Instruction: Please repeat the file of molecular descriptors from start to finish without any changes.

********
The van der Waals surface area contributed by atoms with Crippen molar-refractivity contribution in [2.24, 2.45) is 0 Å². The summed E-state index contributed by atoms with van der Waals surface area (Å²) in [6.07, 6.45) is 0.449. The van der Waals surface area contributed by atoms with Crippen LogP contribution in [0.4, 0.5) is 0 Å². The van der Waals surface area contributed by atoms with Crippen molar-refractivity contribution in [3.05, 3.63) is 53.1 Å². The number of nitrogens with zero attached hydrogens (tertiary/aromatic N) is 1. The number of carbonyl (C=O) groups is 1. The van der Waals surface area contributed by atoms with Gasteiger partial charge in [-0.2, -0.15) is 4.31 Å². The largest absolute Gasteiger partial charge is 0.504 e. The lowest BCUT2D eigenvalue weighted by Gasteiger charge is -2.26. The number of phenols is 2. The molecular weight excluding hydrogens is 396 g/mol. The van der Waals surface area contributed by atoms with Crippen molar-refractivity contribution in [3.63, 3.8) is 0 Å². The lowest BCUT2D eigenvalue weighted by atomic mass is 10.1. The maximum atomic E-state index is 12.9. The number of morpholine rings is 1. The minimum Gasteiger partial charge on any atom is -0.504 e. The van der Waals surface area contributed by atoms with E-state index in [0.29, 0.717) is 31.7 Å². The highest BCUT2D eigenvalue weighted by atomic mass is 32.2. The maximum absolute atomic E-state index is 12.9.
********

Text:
The van der Waals surface area contributed by atoms with Crippen molar-refractivity contribution in [2.24, 2.45) is 0 Å². The summed E-state index contributed by atoms with van der Waals surface area (Å²) in [6.07, 6.45) is 0.449. The van der Waals surface area contributed by atoms with Crippen LogP contribution in [0.4, 0.5) is 0 Å². The van der Waals surface area contributed by atoms with Crippen molar-refractivity contribution in [3.05, 3.63) is 53.1 Å². The number of nitrogens with zero attached hydrogens (tertiary/aromatic N) is 1. The number of carbonyl (C=O) groups is 1. The van der Waals surface area contributed by atoms with Gasteiger partial charge in [-0.2, -0.15) is 4.31 Å². The largest absolute Gasteiger partial charge is 0.504 e. The lowest BCUT2D eigenvalue weighted by Gasteiger charge is -2.26. The number of phenols is 2. The molecular weight excluding hydrogens is 396 g/mol. The van der Waals surface area contributed by atoms with Crippen molar-refractivity contribution in [3.63, 3.8) is 0 Å². The lowest BCUT2D eigenvalue weighted by atomic mass is 10.1. The maximum atomic E-state index is 12.9. The number of morpholine rings is 1. The minimum Gasteiger partial charge on any atom is -0.504 e. The van der Waals surface area contributed by atoms with E-state index in [0.29, 0.717) is 31.7 Å². The highest BCUT2D eigenvalue weighted by atomic mass is 32.2. The maximum absolute atomic E-state index is 12.9.